by Paul Buhle
Ursula K. Le Guin: The Wild Girls, PM Press, 2011, ISBN-13: 978-1604864038, 102pp, paperback
(Swans - April 25, 2011) During the 1970s, when Ursula K. Le Guin was a giant name in Science Fiction, feminism and the post-New Left, some of us already had the bad feeling that the political promise of her radical world view was too good to last. And it was. I now remember that I wrote effusively about her in a soon-to-be-defunct slick magazine, Seven Days, and again in my own little mag, Cultural Correspondence, which took a while longer to defunct itself. Along with Philip K. Dick, she raised the genre up from its pulpy past to serious (and seriously-taken) literature, launching the hopes and prospects of another radical, Kim Stanley Robinson, among the literary youngsters of the day.
This volume is another in PM's Outspoken Authors series, capsule looks at outstanding lefty talents, with novella tucked in alongside an essay, a few poems, a bibliography, and an interview. The Wild Girls is more or less anthropological, typically treating tribes in another time or place (but seemingly on this planet) in their divisions of privilege, poor treatment of women (who respond as creatively as they can, however), wars, and class or clan division. Perhaps she has grown more pessimistic over the decades, and why not. Environmentalism was always a key to her, along with the dangers of militarization.
The Left Hand of Darkness, The Dispossessed, The Word for World is Forest, and The Lathe of Heaven, all published during the 1970s, would alone have left a distinguishing mark upon the field of SciFi but also feminist writing. The Word for World is Forest was actually an allegory about the US invasion of Vietnam and The Dispossessed an astonishing journey into attempted utopias (in outer space, that is), her most "political" and perhaps most hopeful (as in Avatar thirty-some years later, the human invaders finally give up; and at least on one desperately poor planet, people share their goods in common). Many of her books in later years were for young readers, an important task in itself.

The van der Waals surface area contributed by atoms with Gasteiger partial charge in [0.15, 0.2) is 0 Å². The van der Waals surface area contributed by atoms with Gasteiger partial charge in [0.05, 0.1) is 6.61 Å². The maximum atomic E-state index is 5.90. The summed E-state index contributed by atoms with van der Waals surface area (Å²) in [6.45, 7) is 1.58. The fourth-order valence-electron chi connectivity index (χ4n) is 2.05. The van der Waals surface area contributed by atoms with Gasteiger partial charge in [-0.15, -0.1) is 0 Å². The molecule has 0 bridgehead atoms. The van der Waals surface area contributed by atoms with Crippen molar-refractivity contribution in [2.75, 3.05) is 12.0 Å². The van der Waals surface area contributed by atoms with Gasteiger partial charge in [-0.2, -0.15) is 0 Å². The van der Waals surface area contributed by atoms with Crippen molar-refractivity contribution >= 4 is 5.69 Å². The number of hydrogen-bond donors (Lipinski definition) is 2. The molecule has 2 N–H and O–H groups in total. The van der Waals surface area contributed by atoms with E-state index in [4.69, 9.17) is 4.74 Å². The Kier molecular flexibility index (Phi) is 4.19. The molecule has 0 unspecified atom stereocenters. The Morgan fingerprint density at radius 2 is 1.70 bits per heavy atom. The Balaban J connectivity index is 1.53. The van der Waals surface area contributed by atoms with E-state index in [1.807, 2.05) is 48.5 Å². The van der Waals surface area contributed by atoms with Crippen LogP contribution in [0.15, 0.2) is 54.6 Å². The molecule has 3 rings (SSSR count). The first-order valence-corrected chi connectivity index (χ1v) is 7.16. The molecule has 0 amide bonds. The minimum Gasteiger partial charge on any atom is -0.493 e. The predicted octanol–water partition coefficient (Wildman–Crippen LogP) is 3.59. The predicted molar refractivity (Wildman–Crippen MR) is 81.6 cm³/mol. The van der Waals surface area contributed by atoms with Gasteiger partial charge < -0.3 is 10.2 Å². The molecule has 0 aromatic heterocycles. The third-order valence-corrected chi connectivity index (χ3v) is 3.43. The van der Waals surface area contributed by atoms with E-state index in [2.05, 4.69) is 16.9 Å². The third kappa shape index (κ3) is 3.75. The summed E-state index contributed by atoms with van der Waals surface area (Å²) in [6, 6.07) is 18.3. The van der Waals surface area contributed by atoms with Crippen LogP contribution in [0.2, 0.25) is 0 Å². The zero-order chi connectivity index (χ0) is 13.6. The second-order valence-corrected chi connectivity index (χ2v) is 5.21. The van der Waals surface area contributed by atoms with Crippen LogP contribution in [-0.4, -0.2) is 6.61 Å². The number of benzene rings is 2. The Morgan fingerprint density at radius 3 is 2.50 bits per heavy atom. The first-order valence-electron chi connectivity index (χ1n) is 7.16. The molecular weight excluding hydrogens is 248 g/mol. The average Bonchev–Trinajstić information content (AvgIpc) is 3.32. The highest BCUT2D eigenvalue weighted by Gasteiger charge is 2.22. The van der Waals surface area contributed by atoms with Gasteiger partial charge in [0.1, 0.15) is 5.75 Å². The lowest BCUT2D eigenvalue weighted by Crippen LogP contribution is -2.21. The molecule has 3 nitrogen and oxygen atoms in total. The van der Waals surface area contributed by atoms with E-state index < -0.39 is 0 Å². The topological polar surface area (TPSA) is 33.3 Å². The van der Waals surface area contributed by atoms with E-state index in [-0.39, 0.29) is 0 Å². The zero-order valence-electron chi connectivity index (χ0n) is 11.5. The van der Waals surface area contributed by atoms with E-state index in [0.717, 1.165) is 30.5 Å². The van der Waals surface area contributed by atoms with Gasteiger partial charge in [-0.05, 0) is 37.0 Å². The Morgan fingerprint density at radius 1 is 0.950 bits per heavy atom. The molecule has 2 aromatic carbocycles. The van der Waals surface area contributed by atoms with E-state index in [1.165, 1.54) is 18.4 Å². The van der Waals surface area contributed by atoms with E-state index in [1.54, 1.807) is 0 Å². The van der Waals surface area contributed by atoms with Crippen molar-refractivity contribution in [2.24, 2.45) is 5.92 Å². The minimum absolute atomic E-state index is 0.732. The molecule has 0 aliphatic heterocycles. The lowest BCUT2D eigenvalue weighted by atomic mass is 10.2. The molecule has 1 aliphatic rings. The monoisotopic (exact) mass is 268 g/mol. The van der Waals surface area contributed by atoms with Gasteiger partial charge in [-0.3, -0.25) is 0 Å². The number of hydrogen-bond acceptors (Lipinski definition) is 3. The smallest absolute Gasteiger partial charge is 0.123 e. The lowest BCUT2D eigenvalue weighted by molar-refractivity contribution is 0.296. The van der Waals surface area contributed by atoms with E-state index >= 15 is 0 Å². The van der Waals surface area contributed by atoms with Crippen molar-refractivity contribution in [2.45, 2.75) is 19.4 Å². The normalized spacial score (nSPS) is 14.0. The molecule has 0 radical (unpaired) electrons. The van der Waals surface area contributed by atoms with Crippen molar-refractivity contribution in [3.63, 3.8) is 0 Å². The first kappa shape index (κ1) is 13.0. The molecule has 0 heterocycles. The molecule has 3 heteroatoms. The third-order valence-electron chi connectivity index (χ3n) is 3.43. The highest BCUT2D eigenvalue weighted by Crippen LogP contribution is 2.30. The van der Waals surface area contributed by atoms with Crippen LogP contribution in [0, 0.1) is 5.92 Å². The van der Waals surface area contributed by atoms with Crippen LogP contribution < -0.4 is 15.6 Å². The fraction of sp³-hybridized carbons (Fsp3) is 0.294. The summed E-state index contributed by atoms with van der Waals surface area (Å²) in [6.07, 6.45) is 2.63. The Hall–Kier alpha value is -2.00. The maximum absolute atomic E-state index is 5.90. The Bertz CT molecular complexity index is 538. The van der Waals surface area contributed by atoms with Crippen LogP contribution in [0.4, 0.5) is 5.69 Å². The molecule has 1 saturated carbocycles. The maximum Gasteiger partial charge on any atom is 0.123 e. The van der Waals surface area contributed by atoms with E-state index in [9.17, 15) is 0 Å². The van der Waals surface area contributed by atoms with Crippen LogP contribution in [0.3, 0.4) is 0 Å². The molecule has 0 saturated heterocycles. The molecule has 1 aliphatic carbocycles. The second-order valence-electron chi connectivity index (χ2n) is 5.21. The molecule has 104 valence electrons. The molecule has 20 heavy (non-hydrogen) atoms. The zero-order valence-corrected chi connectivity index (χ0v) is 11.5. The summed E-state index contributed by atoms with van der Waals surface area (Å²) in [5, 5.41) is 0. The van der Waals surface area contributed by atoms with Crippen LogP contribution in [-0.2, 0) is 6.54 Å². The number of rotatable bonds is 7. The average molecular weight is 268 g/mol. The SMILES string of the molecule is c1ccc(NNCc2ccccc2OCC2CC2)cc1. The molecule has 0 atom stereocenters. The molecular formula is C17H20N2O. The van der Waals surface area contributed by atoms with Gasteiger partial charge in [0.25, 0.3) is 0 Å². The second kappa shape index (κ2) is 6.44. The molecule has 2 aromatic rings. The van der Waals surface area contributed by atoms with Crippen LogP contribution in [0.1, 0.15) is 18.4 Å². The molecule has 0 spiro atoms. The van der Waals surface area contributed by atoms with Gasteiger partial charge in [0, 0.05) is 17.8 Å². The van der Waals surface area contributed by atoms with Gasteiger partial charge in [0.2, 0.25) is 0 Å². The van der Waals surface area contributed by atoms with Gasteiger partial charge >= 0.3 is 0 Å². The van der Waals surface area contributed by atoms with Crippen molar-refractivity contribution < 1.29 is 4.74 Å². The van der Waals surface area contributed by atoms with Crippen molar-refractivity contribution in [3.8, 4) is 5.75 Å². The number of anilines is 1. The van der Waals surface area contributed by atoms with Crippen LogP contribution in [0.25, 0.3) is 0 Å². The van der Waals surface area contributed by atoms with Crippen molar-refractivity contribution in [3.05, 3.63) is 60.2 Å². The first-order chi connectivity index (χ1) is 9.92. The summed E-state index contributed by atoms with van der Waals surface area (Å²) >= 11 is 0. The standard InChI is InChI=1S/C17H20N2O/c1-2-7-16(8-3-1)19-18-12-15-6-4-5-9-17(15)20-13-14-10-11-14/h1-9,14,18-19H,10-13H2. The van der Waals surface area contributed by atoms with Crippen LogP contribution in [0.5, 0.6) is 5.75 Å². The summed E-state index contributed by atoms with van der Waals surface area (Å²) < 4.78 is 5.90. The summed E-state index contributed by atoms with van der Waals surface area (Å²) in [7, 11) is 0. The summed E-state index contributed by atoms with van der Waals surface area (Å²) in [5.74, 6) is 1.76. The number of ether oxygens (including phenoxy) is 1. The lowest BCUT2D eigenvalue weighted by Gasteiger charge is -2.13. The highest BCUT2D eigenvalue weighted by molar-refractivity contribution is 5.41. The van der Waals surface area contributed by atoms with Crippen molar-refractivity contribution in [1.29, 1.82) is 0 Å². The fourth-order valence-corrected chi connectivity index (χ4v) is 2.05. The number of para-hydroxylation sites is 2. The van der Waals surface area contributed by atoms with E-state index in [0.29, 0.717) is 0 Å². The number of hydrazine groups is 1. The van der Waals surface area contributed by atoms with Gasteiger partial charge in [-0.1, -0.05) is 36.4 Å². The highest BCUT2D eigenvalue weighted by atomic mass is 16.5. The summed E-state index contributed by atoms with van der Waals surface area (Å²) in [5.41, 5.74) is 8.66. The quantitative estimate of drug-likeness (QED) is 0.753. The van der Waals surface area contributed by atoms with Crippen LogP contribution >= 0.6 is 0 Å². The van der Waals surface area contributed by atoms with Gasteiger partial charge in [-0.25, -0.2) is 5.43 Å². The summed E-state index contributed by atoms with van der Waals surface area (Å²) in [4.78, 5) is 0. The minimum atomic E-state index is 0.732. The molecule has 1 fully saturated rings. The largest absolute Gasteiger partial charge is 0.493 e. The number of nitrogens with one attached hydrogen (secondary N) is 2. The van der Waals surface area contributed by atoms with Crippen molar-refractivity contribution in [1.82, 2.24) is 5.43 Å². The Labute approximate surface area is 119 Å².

Le Guin gives up as little as possible in the interview conducted by Terry Bisson. She's affable, actually quite funny, secure in her sense of literary self at age 80, and unwilling to be too candid about her process in writing or much else. It begins with Bisson asking what she has against Amazon, and her answering, "Nothing, really, except profound moral disapproval of their aims and methods, and a simple loathing of corporate greed." Actually, I think she resent the theft of the legendary Amazons, those women who chose to live alone rather than put up with dominant males.
It's a thin book, but a fine tribute. And a reminder: no matter how many terrible SciFi films and TV series appear (alongside a small handful of good ones, Avatar for some of us, Dark Skies and The 4400 on television a few years back), Science Fiction can pack a wallop.
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About the Author
Paul Buhle retired from college teaching to produce radical comics fulltime. His latest include Studs Terkel's Working, A Graphic Adaptation [reviewed in these pages], The Beats, A People's History of the American Empire (aka an adaptation of Howard Zinn's classic) and a pictorial biography of his childhood hero, The Art of Harvey Kurtzman. Buhle is working on his ninth comic book. (back)